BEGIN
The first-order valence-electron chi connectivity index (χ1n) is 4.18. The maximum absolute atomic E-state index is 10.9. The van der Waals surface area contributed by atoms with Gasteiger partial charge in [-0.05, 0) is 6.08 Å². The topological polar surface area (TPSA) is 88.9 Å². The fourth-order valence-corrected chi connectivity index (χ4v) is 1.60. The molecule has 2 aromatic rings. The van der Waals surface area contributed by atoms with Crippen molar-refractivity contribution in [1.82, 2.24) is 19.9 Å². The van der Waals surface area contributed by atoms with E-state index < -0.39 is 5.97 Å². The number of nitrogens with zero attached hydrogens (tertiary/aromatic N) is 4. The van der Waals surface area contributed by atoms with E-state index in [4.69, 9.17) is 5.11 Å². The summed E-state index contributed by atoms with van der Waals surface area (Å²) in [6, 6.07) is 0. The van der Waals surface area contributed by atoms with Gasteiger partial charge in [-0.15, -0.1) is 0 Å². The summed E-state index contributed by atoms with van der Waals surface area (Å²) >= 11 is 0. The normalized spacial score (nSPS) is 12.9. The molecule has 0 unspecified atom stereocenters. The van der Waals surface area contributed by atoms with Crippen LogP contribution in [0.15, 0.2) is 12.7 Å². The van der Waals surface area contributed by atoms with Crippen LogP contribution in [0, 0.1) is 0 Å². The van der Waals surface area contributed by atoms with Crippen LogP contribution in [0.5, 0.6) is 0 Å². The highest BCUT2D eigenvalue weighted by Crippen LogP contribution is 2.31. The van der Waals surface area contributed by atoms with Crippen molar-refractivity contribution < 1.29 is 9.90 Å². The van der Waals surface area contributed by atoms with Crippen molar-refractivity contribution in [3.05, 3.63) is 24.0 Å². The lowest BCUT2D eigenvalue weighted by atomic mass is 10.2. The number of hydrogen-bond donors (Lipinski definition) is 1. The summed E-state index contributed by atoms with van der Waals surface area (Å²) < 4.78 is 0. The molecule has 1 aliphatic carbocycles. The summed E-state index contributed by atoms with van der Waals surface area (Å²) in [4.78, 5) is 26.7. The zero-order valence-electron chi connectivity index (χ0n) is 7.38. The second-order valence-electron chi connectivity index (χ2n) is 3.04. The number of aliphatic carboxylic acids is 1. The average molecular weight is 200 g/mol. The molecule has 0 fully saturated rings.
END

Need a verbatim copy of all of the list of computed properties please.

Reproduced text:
The first-order valence-electron chi connectivity index (χ1n) is 4.18. The maximum absolute atomic E-state index is 10.9. The van der Waals surface area contributed by atoms with Gasteiger partial charge in [-0.05, 0) is 6.08 Å². The topological polar surface area (TPSA) is 88.9 Å². The fourth-order valence-corrected chi connectivity index (χ4v) is 1.60. The molecule has 2 aromatic rings. The van der Waals surface area contributed by atoms with Crippen molar-refractivity contribution in [1.82, 2.24) is 19.9 Å². The van der Waals surface area contributed by atoms with E-state index < -0.39 is 5.97 Å². The number of nitrogens with zero attached hydrogens (tertiary/aromatic N) is 4. The van der Waals surface area contributed by atoms with E-state index in [4.69, 9.17) is 5.11 Å². The summed E-state index contributed by atoms with van der Waals surface area (Å²) in [6, 6.07) is 0. The van der Waals surface area contributed by atoms with Gasteiger partial charge in [-0.15, -0.1) is 0 Å². The summed E-state index contributed by atoms with van der Waals surface area (Å²) >= 11 is 0. The normalized spacial score (nSPS) is 12.9. The molecule has 0 unspecified atom stereocenters. The van der Waals surface area contributed by atoms with Crippen LogP contribution in [0.15, 0.2) is 12.7 Å². The van der Waals surface area contributed by atoms with Crippen LogP contribution in [0, 0.1) is 0 Å². The van der Waals surface area contributed by atoms with Crippen LogP contribution in [0.5, 0.6) is 0 Å². The highest BCUT2D eigenvalue weighted by Crippen LogP contribution is 2.31. The van der Waals surface area contributed by atoms with Crippen molar-refractivity contribution < 1.29 is 9.90 Å². The van der Waals surface area contributed by atoms with Crippen molar-refractivity contribution in [3.05, 3.63) is 24.0 Å². The lowest BCUT2D eigenvalue weighted by atomic mass is 10.2. The number of hydrogen-bond donors (Lipinski definition) is 1. The summed E-state index contributed by atoms with van der Waals surface area (Å²) < 4.78 is 0. The molecule has 1 aliphatic carbocycles. The summed E-state index contributed by atoms with van der Waals surface area (Å²) in [4.78, 5) is 26.7. The zero-order valence-electron chi connectivity index (χ0n) is 7.38. The second-order valence-electron chi connectivity index (χ2n) is 3.04. The number of aliphatic carboxylic acids is 1. The average molecular weight is 200 g/mol. The molecule has 0 fully saturated rings.